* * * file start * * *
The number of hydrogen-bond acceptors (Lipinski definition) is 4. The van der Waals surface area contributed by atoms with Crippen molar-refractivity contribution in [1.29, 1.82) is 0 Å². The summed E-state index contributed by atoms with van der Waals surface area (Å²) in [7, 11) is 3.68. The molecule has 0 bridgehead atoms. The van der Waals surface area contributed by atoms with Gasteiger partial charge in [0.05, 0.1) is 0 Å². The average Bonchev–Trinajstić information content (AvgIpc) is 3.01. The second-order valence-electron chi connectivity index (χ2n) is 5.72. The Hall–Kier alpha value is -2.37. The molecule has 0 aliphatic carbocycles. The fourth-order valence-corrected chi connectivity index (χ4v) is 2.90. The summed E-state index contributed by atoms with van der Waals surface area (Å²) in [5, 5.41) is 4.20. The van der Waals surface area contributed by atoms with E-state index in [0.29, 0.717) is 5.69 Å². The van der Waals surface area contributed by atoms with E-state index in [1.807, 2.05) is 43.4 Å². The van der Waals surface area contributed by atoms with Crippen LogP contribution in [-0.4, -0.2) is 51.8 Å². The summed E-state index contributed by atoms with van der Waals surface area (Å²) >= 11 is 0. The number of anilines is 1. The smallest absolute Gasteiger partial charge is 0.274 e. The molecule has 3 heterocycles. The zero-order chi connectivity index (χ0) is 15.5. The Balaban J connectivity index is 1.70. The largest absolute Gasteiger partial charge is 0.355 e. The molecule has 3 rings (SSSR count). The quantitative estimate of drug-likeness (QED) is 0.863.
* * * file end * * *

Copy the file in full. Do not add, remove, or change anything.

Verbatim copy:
The number of hydrogen-bond acceptors (Lipinski definition) is 4. The van der Waals surface area contributed by atoms with Crippen molar-refractivity contribution in [1.29, 1.82) is 0 Å². The summed E-state index contributed by atoms with van der Waals surface area (Å²) in [7, 11) is 3.68. The molecule has 0 bridgehead atoms. The van der Waals surface area contributed by atoms with Gasteiger partial charge in [0.05, 0.1) is 0 Å². The average Bonchev–Trinajstić information content (AvgIpc) is 3.01. The second-order valence-electron chi connectivity index (χ2n) is 5.72. The Hall–Kier alpha value is -2.37. The molecule has 0 aliphatic carbocycles. The fourth-order valence-corrected chi connectivity index (χ4v) is 2.90. The summed E-state index contributed by atoms with van der Waals surface area (Å²) in [5, 5.41) is 4.20. The van der Waals surface area contributed by atoms with E-state index in [0.29, 0.717) is 5.69 Å². The van der Waals surface area contributed by atoms with E-state index in [1.807, 2.05) is 43.4 Å². The van der Waals surface area contributed by atoms with Crippen LogP contribution in [-0.4, -0.2) is 51.8 Å². The summed E-state index contributed by atoms with van der Waals surface area (Å²) >= 11 is 0. The number of anilines is 1. The smallest absolute Gasteiger partial charge is 0.274 e. The molecule has 3 heterocycles. The zero-order chi connectivity index (χ0) is 15.5. The Balaban J connectivity index is 1.70. The largest absolute Gasteiger partial charge is 0.355 e. The molecule has 3 rings (SSSR count). The quantitative estimate of drug-likeness (QED) is 0.863.